Long in the Tooth

I’ve heard people older than me say things about aging like: “I feel like I’m the same person I was when I was younger. It’s like I’m 25 inside. But I look in the mirror, and I see this old face.”

Is this incongruity the same for all of us?

Sometimes I have to stop and remind myself: I’m living with my husband in a state I didn’t grow up in, and I have for the last 8 years; I’ve graduated from college; I’m making decent money at a decent job; I can make my own decisions and determine my own road. I have to make my own decisions. What choice is there?

I suppose some people groom themselves to accept their own adulthood. And whenever it happens, they take the reins and ride off into the future. But me — I think I’m still at the bus stop sometimes, waiting for adulthood to pick me up.

Who in their right mind would allow me to just sort of take care of myself? You mean, they let me vote? They let me live on my own like this? If I wanted to buy a car or a house or open a retirement account, I can just … do it? Who do I think I am?

I recently volunteered to speak at a career night event put on for some high school kids. I was part of a group of young professionals (professionals?) who talked about their jobs and answered questions from the attendees about skills, training, degrees, career choices. It seemed funny to me that I should be presented to these kids as a role model.

Are they kidding? My life, an example? I felt like all I could do was tell them what not to do. But I guess I’ve done OK, haven’t I? Of course I can give some advice.

One of the first times I realized I was a grown-up — that I had truly left the nest — was in the health and beauty aids section of Target. I was buying dental floss.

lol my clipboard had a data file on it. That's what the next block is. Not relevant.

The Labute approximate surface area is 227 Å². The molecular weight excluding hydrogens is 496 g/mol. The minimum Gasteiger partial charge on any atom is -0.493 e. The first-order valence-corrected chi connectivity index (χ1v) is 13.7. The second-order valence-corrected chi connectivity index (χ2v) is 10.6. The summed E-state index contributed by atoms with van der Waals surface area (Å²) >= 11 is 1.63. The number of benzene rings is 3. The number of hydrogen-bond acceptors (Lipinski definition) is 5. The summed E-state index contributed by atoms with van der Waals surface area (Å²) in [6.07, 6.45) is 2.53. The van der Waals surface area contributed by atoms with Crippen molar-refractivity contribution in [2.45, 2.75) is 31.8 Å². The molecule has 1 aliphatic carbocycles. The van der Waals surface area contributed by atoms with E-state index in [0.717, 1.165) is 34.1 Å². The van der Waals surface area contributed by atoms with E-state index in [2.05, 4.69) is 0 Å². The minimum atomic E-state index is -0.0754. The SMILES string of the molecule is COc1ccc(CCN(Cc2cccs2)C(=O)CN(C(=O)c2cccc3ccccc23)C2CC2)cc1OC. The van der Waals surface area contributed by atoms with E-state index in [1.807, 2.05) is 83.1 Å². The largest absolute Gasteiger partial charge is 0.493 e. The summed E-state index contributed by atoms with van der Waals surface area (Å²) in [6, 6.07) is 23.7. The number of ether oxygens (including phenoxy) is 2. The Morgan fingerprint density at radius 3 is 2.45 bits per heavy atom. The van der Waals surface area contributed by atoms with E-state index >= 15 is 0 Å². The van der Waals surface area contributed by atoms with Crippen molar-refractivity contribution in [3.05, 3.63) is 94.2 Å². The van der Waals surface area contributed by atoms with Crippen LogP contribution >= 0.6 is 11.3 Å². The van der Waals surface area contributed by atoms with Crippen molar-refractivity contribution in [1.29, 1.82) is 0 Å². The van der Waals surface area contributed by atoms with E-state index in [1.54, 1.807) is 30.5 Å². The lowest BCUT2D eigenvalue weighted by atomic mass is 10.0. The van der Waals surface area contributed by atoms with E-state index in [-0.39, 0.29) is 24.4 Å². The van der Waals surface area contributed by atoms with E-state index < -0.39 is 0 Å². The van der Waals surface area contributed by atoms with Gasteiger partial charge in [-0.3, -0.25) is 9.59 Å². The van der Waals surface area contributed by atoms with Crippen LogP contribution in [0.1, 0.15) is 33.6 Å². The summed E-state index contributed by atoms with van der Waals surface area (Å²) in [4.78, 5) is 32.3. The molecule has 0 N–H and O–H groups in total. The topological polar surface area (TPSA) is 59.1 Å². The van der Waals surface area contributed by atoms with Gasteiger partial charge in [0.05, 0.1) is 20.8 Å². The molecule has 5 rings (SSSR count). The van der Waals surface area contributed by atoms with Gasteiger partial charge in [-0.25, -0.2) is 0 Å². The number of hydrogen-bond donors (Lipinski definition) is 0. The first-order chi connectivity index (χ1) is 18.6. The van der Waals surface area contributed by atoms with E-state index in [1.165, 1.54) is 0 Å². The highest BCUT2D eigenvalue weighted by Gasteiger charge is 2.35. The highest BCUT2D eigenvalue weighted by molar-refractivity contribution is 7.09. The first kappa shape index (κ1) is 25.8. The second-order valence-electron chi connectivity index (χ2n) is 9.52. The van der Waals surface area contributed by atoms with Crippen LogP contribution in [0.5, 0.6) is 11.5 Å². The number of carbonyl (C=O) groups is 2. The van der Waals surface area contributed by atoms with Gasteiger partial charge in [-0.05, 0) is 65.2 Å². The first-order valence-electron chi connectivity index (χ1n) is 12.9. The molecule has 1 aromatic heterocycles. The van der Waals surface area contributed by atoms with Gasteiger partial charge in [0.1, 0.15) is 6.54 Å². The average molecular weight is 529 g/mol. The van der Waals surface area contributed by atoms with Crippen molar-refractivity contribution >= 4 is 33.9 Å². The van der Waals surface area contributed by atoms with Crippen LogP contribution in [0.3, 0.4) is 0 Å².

Until I was 22 years old, my mom scheduled twice-yearly checkups with the dentist. Even when I was in college. I’d come home, and there’d be a dentist appointment tossed in with the obligatory visits to friends and family. And every time, the dentist gave me a toothbrush and a packet of dental floss. And because I hardly ever flossed, it was plenty to get me through the next six months before my next appointment.

Dental floss always stacked up at my house. My mom had baskets and baskets of it under the sink in the bathroom. Plain, waxed, mint waxed, cinnamon waxed, blue, green, white. I think I even used a packet of unwaxed plain once as kite string. We never wanted for dental floss at my house — ever.

Then I crossed state lines. Visits to Dr. Forrest ended. It took me a year before I got on the ball and made my own dentist appointment. And I had to buy my own dental floss. The multitude of options at Target is overwhelming.

Sometimes I still feel like the insecure teenager I was: unsure about his future but somehow not worried about it. But now I’m really just a much less insecure 30-year-old — but slightly more worried about the future. I have much less of it now. And I have the power to screw it up.

I wonder if I will ever feel my age, or will I also look in the mirror 30 years from today and wonder who the heck is looking back at me?


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